Wisconsin Sen. Herb Kohl will announce on Friday that he will retire at the end of his current term, adding to Democratic woes in the effort to maintain control of the Senate.
The decision by Kohl, 76, had been rumored for months. He had not raised much for a 2012 campaign, though he could have tapped from his personal wealth that comes from the family's eponymous department store chain.
Wisconsin is one of a host of blue-leaning states that turned sharply toward the Republicans in the 2010 election. Democratic Sen. Russ Feingold lost his re-election bid that year to Republican Ron Johnson, as Scott Walker won the governorship.
This is not a fun Friday for the DSCC, whose chairman recently predicted that there would be no additional Democratic Senate retirements ahead of the next election. Oops. As I've discussed before, the 2012 cycle presents Republicans with a golden opportunity to recapture the upper chamber of Congress: Of the 33 seats up next year, 23 are controlled by Democrats. Six of those Democrats are now retiring, and open seats often lead to very competitive races. Wisconsin trended red in 2010, so retaining Kohl's seat is by no means a slam dunk for Democrats, although we're already seeing the early DNC spin on this:
A Democratic source says the party is confident it can hold the seat, however, in part because of the controversy Walker sparked in his bid to reshape the state's collective bargaining laws.
"There is no place in the country where Republicans have overplayed their hand like they have in Wisconsin," said the source, who requested anonymity to candidly discuss strategy.
Ah yes, the great liberal backlash is coming -- although early manifestations of it haven't quite materialized, have they? And the hand that Governor Walker supposedly "overplayed" is now being borrowed by liberal Democrats in places like Massachusetts. Whom might the two parties recruit to run for Kohl's open seat? On the Democrat side, recently-ousted Sen. Russ Feingold may take a run at it, as might Tom Barrett, who lost to Walker in last year's governor race. Several Democratic Congressman are also reportedly mulling a run (Tammy Baldwin has already expressed interest).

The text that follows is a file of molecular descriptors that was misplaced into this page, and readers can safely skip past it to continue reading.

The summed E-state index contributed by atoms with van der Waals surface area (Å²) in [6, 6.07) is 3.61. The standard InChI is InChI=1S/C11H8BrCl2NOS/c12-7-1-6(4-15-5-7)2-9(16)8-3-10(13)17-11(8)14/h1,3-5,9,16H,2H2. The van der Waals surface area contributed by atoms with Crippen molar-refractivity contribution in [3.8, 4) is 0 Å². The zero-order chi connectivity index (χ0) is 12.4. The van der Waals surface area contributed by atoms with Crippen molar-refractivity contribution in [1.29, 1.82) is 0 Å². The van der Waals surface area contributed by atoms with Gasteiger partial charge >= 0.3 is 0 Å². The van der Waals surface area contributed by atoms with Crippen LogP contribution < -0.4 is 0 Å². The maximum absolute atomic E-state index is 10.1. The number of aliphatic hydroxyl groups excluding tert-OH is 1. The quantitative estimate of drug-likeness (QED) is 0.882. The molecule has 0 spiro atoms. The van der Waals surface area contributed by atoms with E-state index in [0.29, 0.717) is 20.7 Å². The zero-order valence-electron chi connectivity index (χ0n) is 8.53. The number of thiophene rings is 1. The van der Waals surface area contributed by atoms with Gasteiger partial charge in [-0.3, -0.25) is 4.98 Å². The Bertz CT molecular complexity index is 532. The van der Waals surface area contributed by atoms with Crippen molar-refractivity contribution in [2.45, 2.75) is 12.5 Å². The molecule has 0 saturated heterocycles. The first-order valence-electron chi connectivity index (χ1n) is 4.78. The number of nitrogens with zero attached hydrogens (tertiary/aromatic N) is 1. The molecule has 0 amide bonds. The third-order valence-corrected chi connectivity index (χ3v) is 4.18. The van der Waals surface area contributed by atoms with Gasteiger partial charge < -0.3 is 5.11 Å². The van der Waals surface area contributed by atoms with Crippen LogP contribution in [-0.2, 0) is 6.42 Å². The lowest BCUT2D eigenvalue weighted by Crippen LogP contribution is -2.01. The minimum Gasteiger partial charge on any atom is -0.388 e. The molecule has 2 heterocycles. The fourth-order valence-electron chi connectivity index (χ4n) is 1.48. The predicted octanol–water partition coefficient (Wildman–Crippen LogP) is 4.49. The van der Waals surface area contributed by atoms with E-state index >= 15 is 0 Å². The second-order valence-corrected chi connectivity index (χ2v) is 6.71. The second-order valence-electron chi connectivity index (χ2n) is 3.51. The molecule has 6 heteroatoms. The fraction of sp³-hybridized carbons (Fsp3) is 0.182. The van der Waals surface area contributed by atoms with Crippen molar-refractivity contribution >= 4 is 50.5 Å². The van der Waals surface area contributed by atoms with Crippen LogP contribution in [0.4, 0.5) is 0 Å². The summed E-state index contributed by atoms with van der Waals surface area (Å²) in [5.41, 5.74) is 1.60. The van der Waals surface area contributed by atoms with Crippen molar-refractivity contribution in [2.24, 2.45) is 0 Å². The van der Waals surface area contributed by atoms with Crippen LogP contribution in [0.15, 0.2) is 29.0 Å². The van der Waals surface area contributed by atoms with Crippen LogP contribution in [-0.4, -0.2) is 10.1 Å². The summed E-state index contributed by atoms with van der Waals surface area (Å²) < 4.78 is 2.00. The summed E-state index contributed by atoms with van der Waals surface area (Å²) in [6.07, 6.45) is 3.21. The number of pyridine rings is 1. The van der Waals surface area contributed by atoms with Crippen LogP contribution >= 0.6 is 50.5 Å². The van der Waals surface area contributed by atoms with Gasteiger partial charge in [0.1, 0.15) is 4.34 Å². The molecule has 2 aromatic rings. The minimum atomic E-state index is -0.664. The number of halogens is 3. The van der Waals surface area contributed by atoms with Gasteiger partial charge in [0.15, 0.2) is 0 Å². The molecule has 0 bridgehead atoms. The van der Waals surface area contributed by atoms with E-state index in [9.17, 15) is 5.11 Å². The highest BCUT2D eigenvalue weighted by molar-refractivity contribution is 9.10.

On the Republican side of the aisle, many conservatives may hope that either Governor Walker or Rep. Paul Ryan will claim the GOP mantle. My guess is that neither man will bite. Walker's budget fix was controversial, and its early effects have been positive. But I expect he'd rather allow more time for his plan to pay additional dividends before facing voters again. Paul Ryan, meanwhile, is an extremely influential member of Congress, and his role as House Budget Committee Chairman has allowed him to actively and prominently engage in a battle about which he's extraordinarily passionate. Would he be willing to cede that platform for the chance to be a freshman Senator? I'm not so sure. Ryan's office will address this question later today. I predict he'll decline to run.
Regardless of how the primaries shake out, national Democrats will now be forced to spend substantial dollars to defend one of their own seats in a politically volatile state. The GOP's high hopes to winning the Senate are buoyed further by today's announcement.
UPDATE - The NRSC reacts to the news:
“Senator Kohl’s retirement, just like his Democrat colleagues who stepped aside before him, immediately presents another key opportunity for Senate Republicans next year. It also further dilutes the ability of national Democrats to go on offense, while they fight to maintain their dwindling Senate majority.
“As Russ Feingold discovered last year, whomever the Democrats eventually nominate, he or she will have a very tough time selling Wisconsinites on the Washington Democrats’ agenda of reckless deficit spending, massive debt, and job-killing tax hikes. Wisconsin continues to be a prime pickup opportunity for Senate Republicans in 2012.”
UPDATE II - Paul Ryan will take "a few days" to consider his options:
In the wake of the surprise announcement that Sen. Herb Kohl, D-Wis., will not run for reelection in 2012, Wisconsin lawmaker Paul Ryan, the chairman of the House Budget committee, says he will take some time to decide whether to run for the open seat.
“I was surprised by Senator Kohl’s announcement and want to take some time over the next few days to discuss this news with my family and supporters before making any decision about how I’m best able to serve my employers in the First Congressional District, our state and nation,” Ryan, R-Wis., said in a statement Friday afternoon.
UPDATE III - It looks like Kohl's decision came as an unpleasant surprise for the DSCC:
Count Democratic Senatorial Campaign Committee Executive Director Guy Cecil among those who were surprised by Sen. Herb Kohl's (D-Wis.) decision to retire rather than run for re-election in 2012.
"We thought he was going to run," Cecil said in an interview with National Journal on Friday. Cecil said he knew about Kohl's decision before Friday, but he would not go into specifics about when he learned the news.